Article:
Reggiani’s parole conditions included finding gainful employment after she was sentenced to 26 years on appeal. According to the Italian media, she rejected her initial offer of release in 2011 since the thought of working made her feel sick. She informed her lawyer, “I’ve never worked in my life and I don’t intend to start now.”

Bozart’s Renaissance-style decor, complete with dazzling necklaces and chandeliers, was certainly a good middle ground. Brunero and her husband, who is also her business partner, have taken on the job of de facto minders for 67-year-old Reggiani, making sure she remains in compliance with her parole and rebuilds her life without attracting attention.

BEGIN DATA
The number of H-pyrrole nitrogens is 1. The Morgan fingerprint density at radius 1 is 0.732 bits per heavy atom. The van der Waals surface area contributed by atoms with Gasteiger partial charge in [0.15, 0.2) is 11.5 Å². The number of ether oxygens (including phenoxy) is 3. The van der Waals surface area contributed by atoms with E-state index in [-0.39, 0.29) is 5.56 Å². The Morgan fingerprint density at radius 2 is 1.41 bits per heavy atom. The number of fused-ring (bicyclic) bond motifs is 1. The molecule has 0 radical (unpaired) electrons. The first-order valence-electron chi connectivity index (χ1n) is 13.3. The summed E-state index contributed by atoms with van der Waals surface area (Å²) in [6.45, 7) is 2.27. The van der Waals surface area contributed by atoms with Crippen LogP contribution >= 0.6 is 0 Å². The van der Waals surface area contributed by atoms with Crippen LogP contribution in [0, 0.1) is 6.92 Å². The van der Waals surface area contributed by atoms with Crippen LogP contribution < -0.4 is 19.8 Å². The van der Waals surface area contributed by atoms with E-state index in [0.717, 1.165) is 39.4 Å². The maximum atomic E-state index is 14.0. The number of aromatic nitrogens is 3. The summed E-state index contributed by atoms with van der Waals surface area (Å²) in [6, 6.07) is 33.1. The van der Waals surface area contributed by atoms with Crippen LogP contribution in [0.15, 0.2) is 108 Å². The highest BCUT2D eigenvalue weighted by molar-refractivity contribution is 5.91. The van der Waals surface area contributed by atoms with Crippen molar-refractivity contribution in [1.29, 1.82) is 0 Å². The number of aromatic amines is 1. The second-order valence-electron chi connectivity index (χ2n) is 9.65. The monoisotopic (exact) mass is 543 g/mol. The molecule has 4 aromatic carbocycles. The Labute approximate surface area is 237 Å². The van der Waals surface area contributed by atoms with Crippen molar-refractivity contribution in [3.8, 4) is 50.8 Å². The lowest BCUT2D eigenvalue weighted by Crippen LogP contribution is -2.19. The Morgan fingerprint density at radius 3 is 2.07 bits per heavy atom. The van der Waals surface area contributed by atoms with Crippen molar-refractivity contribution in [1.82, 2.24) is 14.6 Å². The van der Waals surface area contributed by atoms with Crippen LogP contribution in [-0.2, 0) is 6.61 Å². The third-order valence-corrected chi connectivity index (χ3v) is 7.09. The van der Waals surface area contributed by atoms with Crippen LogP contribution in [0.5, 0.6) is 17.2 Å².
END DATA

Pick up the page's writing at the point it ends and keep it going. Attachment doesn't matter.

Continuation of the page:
Brunero, a fashionable middle-aged man, says, “Oh, mamma mia, it’s not simple.” It seems she has something important to say, so she invites me inside. As soon as that TV interview ended, I broke down in tears. She puts her head in her hands and cries, “It was horrible.” Obviously, Patrizia was only kidding…

Persuading Reggiani to keep a low profile was hopeless even before the impromptu “confession.” A giant pet macaw perched on her shoulder, she went shopping on Via Monte Napoleone, Milan’s Bond Street, as one of her first acts of freedom.

Astonished, the paparazzi tried to process their good fortune. Formerly recognized for her taste in Gucci fashion, “Lady Gucci” has returned.

The murder trial of 46-year-old Maurizio Gucci, who was shot dead one morning in the red-carpeted foyer of his office, riveted Italy in the late 1990s. That stuff was unbelievable for the turn of the century. Unlike in mob-ridden Naples, execution-style assassinations of the city’s glamorous elite were unheard of in chic Milan.